Save the Trees
At least six mature Maple trees in Kittredge Park and an additional two near East Merrimack cannot be removed. Trees slow traffic and reduce crashes by 5 to 20%, reduce asthma health impacts, and increase neighboring home value by $15-20,000, among many other effects. These trees only provide this level of benefit when planted between a sidewalk and the street.
Respect the History
Kittredge Park is the centerpiece of the Washington Square historic district, listed in the National Register of Historic Places. In 1831, the neighborhood was created, and Nesmith Street was a 60’ tree-lined boulevard with deeds requiring residents to plant more trees. This wasn’t just a street, but a “special place” that attracted many of Lowell’s elite. The park gained more special history when Paul Tsongas “adopted” it as one of his favorite parks, volunteering in it throughout his life. In the final weeks of his life, he requested a photo of Kittredge Park be brought to the hospital. MassDOT needs to respect it as much as he did.
Don’t Make Lanes Too Wide—It Will Make Them Dangerous
Although the intersection is dangerous now, that usually results in fender-benders and other minor accidents. Although there may be fewer accidents when cars may drive faster down the street, accidents will be much more dangerous when they do happen. This is especially true when it isn’t rush hour—the wide lanes have been proven to encourage speeding.
Don’t Make it Less Walkable
A major project at the Lord Overpass is being planned to make it more pleasant to walk along and easier to cross. The Bridge Street/VFW project simplified the intersection, helping pedestrians and cars alike. This project makes things actively worse for pedestrians. They’ll have more street width to cross and will no longer be protected by trees as they walk along Nesmith. At a moment when we’re trying to encourage people to walk from Belvidere to downtown, it’s the exact wrong approach.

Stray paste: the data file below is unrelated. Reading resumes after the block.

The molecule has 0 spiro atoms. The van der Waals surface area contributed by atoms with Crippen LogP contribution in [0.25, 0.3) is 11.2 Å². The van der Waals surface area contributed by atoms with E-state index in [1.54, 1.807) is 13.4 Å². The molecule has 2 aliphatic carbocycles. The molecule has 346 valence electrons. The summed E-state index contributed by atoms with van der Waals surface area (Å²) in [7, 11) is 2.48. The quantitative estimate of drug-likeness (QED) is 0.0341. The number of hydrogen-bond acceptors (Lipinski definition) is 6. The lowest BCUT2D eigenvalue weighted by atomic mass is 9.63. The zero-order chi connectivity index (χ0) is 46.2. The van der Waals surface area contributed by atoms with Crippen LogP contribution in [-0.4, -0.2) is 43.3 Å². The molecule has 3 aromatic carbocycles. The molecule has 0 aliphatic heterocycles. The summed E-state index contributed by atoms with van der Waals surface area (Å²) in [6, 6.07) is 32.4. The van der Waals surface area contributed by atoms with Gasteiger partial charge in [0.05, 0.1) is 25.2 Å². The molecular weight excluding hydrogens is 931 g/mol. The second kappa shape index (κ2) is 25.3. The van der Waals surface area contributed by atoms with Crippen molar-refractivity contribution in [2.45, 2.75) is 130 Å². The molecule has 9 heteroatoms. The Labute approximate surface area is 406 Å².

Maintain Environmental Justice
Importantly, the Lower Belvidere neighborhood qualifies as an “environmental justice” neighborhood as defined by the Massachusetts Environmental Justice Policy. These families, who have small or no yards and dense housing, rely on the park and playground for outdoor activity. Widening Nesmith Street will make the park less enjoyable and harder to get to for this population, a very unjust outcome.
Overall Congestion won’t be reduced: A System-wide Approach is Needed
Although planners claim that widening Nesmith Street will remove a bottleneck, the street will remain at one lane in either direction capacity south of Andover. The bridges will also remain bottleneck areas. We have seen no evidence or analysis that easing traffic on the street won’t just push bottlenecks to elsewhere in the City. What we need is a thorough analysis of traffic in Lowell and an understanding of how much is to and from Lowell and how much is through Lowell before we can understand how we can divert auto traffic and encourage other modes to better fight congestion.
Some have suggested investigating a new bridge, others a three-lane approach. One argued that Route 133 (Andover Street) was improved by bringing it down to three lanes, but is still dangerously fast, so it seems a step backward to make Route 38 (Nesmith Street) four lanes. Making a highway-style road through a lower-income neighborhood next to a beloved park should not be the first resort to solve our traffic problem.